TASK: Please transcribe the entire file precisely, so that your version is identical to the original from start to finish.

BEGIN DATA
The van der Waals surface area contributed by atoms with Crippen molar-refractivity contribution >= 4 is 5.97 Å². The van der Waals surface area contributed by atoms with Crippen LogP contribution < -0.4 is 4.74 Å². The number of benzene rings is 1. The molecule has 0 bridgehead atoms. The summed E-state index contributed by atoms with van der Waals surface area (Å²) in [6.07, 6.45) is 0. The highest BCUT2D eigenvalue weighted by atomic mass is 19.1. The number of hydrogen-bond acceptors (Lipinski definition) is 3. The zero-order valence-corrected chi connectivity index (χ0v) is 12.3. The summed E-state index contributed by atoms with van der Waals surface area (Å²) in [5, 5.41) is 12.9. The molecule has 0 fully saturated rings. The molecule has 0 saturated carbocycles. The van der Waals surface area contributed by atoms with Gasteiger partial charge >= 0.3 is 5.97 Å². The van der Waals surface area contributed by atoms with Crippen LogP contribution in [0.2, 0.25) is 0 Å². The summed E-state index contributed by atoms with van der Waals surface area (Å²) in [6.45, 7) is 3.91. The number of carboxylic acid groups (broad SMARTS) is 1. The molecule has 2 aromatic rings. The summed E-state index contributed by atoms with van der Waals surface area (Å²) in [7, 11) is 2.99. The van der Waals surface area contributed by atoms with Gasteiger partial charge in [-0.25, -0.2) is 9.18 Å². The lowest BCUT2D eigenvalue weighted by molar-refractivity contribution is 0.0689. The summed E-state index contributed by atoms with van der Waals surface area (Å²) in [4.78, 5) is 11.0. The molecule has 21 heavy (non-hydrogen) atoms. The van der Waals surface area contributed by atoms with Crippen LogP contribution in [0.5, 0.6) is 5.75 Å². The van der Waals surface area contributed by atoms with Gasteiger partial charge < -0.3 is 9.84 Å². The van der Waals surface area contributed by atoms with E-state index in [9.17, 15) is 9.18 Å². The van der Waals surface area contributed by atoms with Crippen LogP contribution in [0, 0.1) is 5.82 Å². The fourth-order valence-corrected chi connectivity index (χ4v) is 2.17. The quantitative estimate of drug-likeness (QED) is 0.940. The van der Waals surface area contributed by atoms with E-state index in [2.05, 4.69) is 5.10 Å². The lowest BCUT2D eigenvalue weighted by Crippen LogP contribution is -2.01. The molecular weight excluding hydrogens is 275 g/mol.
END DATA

The van der Waals surface area contributed by atoms with Crippen molar-refractivity contribution >= 4 is 5.97 Å². The van der Waals surface area contributed by atoms with Crippen LogP contribution < -0.4 is 4.74 Å². The number of benzene rings is 1. The molecule has 0 bridgehead atoms. The summed E-state index contributed by atoms with van der Waals surface area (Å²) in [6.07, 6.45) is 0. The highest BCUT2D eigenvalue weighted by atomic mass is 19.1. The number of hydrogen-bond acceptors (Lipinski definition) is 3. The zero-order valence-corrected chi connectivity index (χ0v) is 12.3. The summed E-state index contributed by atoms with van der Waals surface area (Å²) in [5, 5.41) is 12.9. The molecule has 0 fully saturated rings. The molecule has 0 saturated carbocycles. The van der Waals surface area contributed by atoms with Gasteiger partial charge >= 0.3 is 5.97 Å². The van der Waals surface area contributed by atoms with Crippen LogP contribution in [0.2, 0.25) is 0 Å². The summed E-state index contributed by atoms with van der Waals surface area (Å²) in [6.45, 7) is 3.91. The number of carboxylic acid groups (broad SMARTS) is 1. The molecule has 2 aromatic rings. The summed E-state index contributed by atoms with van der Waals surface area (Å²) in [7, 11) is 2.99. The van der Waals surface area contributed by atoms with Gasteiger partial charge in [-0.25, -0.2) is 9.18 Å². The lowest BCUT2D eigenvalue weighted by molar-refractivity contribution is 0.0689. The summed E-state index contributed by atoms with van der Waals surface area (Å²) in [4.78, 5) is 11.0. The molecule has 21 heavy (non-hydrogen) atoms. The van der Waals surface area contributed by atoms with Crippen LogP contribution in [0.5, 0.6) is 5.75 Å². The van der Waals surface area contributed by atoms with Gasteiger partial charge < -0.3 is 9.84 Å². The van der Waals surface area contributed by atoms with E-state index in [9.17, 15) is 9.18 Å². The van der Waals surface area contributed by atoms with Crippen LogP contribution in [0, 0.1) is 5.82 Å². The fourth-order valence-corrected chi connectivity index (χ4v) is 2.17. The quantitative estimate of drug-likeness (QED) is 0.940. The van der Waals surface area contributed by atoms with E-state index in [2.05, 4.69) is 5.10 Å². The lowest BCUT2D eigenvalue weighted by Crippen LogP contribution is -2.01. The molecular weight excluding hydrogens is 275 g/mol.